In big, bold letters, the state lottery’s $30 instant game tickets trumpet the odds of winning — better than one in three.
But there’s a catch. Those odds apply only if you consider breaking even — getting $30 back on a $30 ticket — to be winning.
Across its array of scratch tickets and draw games, the state lottery defines ties as wins, significantly inflating their claims about the chances of success and the percentage of profits that are returned to gamblers — a practice critics say is highly deceptive.
In the $30 instant game called Supreme Millions, for instance, almost 40 percent of winning tickets are draws, leaving players no better off than before they started playing. Take those away, and the odds of winning drop substantially to 1 in 4.2, down from the lottery’s claim that the odds are better than one in three, according to a Globe analysis.
Ties occur when a prize is identical to the cost of a ticket, meaning players break even but do not actually win money.
Including ties in calculating the odds of winning is standard in the nation’s multibillion-dollar lottery industry. In Massachusetts, the lottery is a moneymaking machine, delivering about $1 billion in annual revenue to cities and towns, and bases much of its marketing efforts on its friendly odds and generous prizes.
But critics say the practice gives players a false sense that the odds are not so heavily stacked against them.
“Reasonable consumers would not equate a tie with a win,” said Mark Gottlieb, the executive director of Northeastern University School of Law’s Public Health Advocacy Institute, which opposes lotteries as a regressive tax. “In most games and sports there are three categories for play outcomes: wins, losses, or ties. When the payout is equal to the wager, that is a tie. Nobody has won.”
The lottery defends its calculations, and said players are well aware that winning back the original bet is counted as a win.
“I don’t see it as deceptive — it’s winning a prize,” said Christian Teja, spokesman for the Massachusetts State Lottery. “You are able to redeem that ticket for cash. It’s not the kind of win that you might want, but it’s still a win. Everyone knows that.”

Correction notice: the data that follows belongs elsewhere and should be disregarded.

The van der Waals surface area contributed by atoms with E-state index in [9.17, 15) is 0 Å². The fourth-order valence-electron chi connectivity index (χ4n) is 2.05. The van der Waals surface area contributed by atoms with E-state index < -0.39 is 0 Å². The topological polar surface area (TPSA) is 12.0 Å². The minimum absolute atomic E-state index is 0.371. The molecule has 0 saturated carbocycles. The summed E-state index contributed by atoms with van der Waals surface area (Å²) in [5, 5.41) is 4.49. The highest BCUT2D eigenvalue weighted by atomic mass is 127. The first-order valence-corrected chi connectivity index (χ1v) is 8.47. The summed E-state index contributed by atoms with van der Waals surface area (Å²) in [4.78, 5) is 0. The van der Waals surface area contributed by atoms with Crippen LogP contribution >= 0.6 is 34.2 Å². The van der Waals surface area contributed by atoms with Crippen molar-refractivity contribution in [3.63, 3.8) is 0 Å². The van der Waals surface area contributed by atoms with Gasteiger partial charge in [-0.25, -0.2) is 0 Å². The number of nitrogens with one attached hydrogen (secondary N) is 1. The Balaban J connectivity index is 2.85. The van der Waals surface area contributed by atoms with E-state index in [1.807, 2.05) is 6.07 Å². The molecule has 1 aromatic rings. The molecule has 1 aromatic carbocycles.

Teja likened playing the lottery to casino gambling, when players may enjoy a number of modest wins before running through their spending allotment.
“The player wins a lot, even though in the end his money is gone,” he said. “There’s a lot of winning experienced along the way.”
Jeff Holyfield, spokesman for the Michigan Lottery, said players typically focus on winning the major jackpots, and realize the odds are not in their favor. “Deceptive? It all depends on how you look at it,” he said. “And the way we look at it, all prizes that go to players are wins.”
In Massachusetts, the lottery boasts that more than 80 percent of Supreme Millions ticket sales are returned in prizes. But when ties are excluded, the payout drops to about 68 percent. The same pattern holds true for all instant games.
Across all its games, the state lottery pays out more than 70 percent of ticket sales, which it bills as the highest percentage in the country. Not counting ties, it dips well below that mark.
“The worst part about the deception is that it’s the state doing it,” said Allen Nitschelm, who publishes a local blog called Acton Forum and who wrote about this issue in 2014. “People trust the state. But maybe they shouldn’t.”
Victor Matheson, an economics professor at the College of the Holy Cross in Worcester, said state lotteries rely on break-even prizes to report better odds and entice players into plowing more money into the game.
“The $30 gets recycled into the next bet,” he said. “The whole thing is designed precisely to get you to cough up the money on the next bet.”
The practice is hardly surprising, he said. Lotteries succeed to begin with only by swaying people to act against their own interests, he said.
“Lotteries are selling hope and it is flat-out a losing proposition,” he said.
At a North Quincy convenience store, most lottery players said they were unaware that the lottery counted ties as wins, and thought it was misleading.
“They are taking advantage of us,” said Ken, who did not want his full name used. “When you get your money back you didn’t lose, so you are happy about that. But you didn’t win, that’s for sure.”
But players admitted that having a clearer idea of the odds would hardly be a deterrent.
A man named Joe, who called himself a compulsive gambler, said he loses so regularly that a tie has come to feel like a win.
“If I break even, I feel good,” he said. “If I don’t lose, that’s a good thing for me. Because the lottery is a losing proposition.”
Sitting in his car outside the store, Joe lowered his head and scratched a ticket. Moments later, he hopped out of the car and back into the store, returning with a fresh round.
“It’s my only vice,” he explained.
Omission: An earlier version of this story omitted a quote from Allen Nitschelm, who publishes a blog called Acton Forum and wrote about the issue of the lottery’s odds.